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Friday, 2 August 2013

Three Days of Rural Life

In each issue of the monthly magazine entitled Country Woman the editor Ann Kaiser writes about her visit to a farm of one of her subscribers.  She does not just describe the scenery or give production statistics, she works alongside the farm owners and gets her hands dirty.  Through her stories, the readers become more familiar with a variety of different types of farming, from livestock to food crops.
   I just returned from a three-day visit to a farm where my sister and her husband began raising mink about two years ago.  A mink is a small carnivore prized for its fur coat.  I should say that visiting a mink farm was not a totally new experience for me.  I grew up at the same property, where my parents raised mink until 2006. 
   This time I did not go just to enjoy the vistas and the quiet evenings.  I went there in order to work.  I was part of an incredible team that caught and vaccinated all of their animals over two-and-a-half days.  Catching a mink is no small feat.  First, the catcher wears thick leather gloves to avoid being bitten.  The animal is frightened, so it squeals and squirms.  It also releases a musky odour that sticks to your hair and clothing.  My sister and her husband were the two catchers, and they had incredible stamina.  Compared to their job, mine was easy.  I wore a lab coat and acted as the veterinarian, giving each mink a dose of vaccine. Other important team members contributed by doing assorted helpful jobs, such as opening cages and troubleshooting when the needle was not working properly.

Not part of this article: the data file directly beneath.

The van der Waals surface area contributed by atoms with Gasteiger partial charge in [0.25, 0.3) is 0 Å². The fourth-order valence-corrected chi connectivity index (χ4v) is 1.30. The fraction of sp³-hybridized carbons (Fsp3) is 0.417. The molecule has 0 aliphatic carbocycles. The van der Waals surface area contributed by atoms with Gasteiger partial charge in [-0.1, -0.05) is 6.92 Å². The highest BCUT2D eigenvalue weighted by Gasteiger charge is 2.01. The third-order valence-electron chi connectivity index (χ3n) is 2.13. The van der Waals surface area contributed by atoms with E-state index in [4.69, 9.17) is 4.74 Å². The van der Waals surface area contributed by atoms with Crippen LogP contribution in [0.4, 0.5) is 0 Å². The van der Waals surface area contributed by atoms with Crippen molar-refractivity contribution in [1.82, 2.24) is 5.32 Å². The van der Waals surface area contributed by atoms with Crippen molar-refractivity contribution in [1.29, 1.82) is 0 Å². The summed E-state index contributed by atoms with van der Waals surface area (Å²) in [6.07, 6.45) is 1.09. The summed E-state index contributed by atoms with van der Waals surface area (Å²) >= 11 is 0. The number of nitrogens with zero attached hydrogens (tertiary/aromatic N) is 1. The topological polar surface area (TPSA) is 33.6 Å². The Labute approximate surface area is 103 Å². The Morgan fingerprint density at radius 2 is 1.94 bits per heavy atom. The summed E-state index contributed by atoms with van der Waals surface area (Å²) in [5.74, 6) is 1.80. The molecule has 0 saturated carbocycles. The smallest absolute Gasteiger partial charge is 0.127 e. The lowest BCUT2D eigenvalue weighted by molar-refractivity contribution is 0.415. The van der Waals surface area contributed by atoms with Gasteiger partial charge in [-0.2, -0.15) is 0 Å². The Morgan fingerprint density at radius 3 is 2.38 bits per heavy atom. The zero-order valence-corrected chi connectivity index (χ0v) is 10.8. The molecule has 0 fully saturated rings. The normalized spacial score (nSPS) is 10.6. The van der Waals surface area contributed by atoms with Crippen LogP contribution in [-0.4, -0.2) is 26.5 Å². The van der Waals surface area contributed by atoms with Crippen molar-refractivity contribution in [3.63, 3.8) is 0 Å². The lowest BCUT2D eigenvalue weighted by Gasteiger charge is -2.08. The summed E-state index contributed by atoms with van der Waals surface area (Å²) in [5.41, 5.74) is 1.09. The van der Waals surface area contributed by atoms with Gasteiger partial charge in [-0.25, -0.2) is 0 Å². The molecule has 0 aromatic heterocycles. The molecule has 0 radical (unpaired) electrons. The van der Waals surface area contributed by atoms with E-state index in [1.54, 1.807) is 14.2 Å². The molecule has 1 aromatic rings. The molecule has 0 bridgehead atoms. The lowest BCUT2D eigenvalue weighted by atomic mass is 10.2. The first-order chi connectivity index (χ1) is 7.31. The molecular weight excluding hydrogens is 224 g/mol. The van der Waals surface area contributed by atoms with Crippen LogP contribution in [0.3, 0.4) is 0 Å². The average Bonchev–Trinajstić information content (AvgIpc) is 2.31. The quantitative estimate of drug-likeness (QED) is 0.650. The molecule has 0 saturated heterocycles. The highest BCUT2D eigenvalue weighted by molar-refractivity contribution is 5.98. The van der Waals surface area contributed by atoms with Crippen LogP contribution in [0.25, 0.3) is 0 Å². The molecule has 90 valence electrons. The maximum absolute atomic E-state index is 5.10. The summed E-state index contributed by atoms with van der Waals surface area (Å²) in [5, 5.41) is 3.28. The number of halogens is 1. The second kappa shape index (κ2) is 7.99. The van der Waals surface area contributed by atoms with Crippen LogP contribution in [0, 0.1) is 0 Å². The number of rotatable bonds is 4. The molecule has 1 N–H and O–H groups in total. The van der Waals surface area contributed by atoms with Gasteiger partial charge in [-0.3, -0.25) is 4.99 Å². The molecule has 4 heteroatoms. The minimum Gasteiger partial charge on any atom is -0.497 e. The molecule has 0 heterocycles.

In reflecting on these days I realized anew that farming is not a profession for the lazy.  Even though pieces of equipment help make some of the work easier, there seem to be just as many tasks to fill the day from early morning until quitting time around 6:00 pm.  The summer season is one of great intensity, and yet these farmers persevere.  It is honest and satisfying labour; it is work that allows you to see your progress, most of the time.  I’m so proud of my brother-in-law and my sister as they continue this farming endeavour.

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